In our district, telecommunications companies are trying to install 5G towers, usurping municipal control and running roughshod over residential property values, making part of the argument that schools need this upgrade. Our local schools have good technology and rather than providing hidden subsidies to telecommunications companies, we should focus on providing internet access across Illinois so all schools and families have access to education.
COVID-19 has created brand new challenges for elementary and high school education. As a legislator, I will work with all stakeholders – educators, local parents, school administrators, and community organizations – to ensure that our local schools have the resources they need to provide quality education to all students in this new environment of teaching, whether that is in the classroom or remote.
Mass shootings and gun violence plague America. What can or should the Legislature do, if anything, to address this problem in Illinois?
The majority of Americans support common sense gun laws such as background checks that would have prevented senseless gun violence here in Illinois including the mass shooting in Aurora and the murder of Commander Bauer in Chicago. I support Illinois’ efforts to honor the rights provided by the Second Amendment and to develop laws that lessen gun violence.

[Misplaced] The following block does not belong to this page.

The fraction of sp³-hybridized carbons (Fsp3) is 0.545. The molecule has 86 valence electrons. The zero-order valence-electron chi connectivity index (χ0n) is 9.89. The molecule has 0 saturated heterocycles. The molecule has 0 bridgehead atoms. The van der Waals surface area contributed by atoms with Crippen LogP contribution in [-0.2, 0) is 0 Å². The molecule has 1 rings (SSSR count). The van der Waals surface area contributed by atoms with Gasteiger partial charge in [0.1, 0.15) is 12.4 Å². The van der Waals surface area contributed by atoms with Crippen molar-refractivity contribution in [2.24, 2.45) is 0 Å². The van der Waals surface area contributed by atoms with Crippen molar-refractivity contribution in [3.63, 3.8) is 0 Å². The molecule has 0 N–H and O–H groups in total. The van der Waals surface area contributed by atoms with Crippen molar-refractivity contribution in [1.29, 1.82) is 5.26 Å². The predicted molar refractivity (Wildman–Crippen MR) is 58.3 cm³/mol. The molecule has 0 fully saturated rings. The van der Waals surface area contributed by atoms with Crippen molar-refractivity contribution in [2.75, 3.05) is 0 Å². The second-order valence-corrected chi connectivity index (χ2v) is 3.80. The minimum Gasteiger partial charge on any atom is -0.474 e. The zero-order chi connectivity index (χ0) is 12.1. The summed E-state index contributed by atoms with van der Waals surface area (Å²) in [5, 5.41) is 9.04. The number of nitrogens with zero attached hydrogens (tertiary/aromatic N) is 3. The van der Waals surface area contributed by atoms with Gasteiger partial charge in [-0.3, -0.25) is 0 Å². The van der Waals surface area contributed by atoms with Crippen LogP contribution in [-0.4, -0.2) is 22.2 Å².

I support the Block Illegal Ownership (BIO) Bill that requires a point of sale background check for all gun sales; requires FOID applicants to apply in person with the State Police and submit fingerprints; requires the State Police to take action to remove guns when a FOID card is revoked, reduces the FOID card duration from 10 to 5 years and strengthens the concealed carry process. Responsible gun owners support blocking felons and other illegitimate gun owners from having weapons, but they are asking for better procedures and faster turnaround for licensing. I think it’s fair for FOID card holders to be given better service when they are applying and seeking answers from the state about their FOID cards.
We also need better reporting of events and coordination between agencies and jurisdictions when events occur that prohibit an individual from possessing a firearm.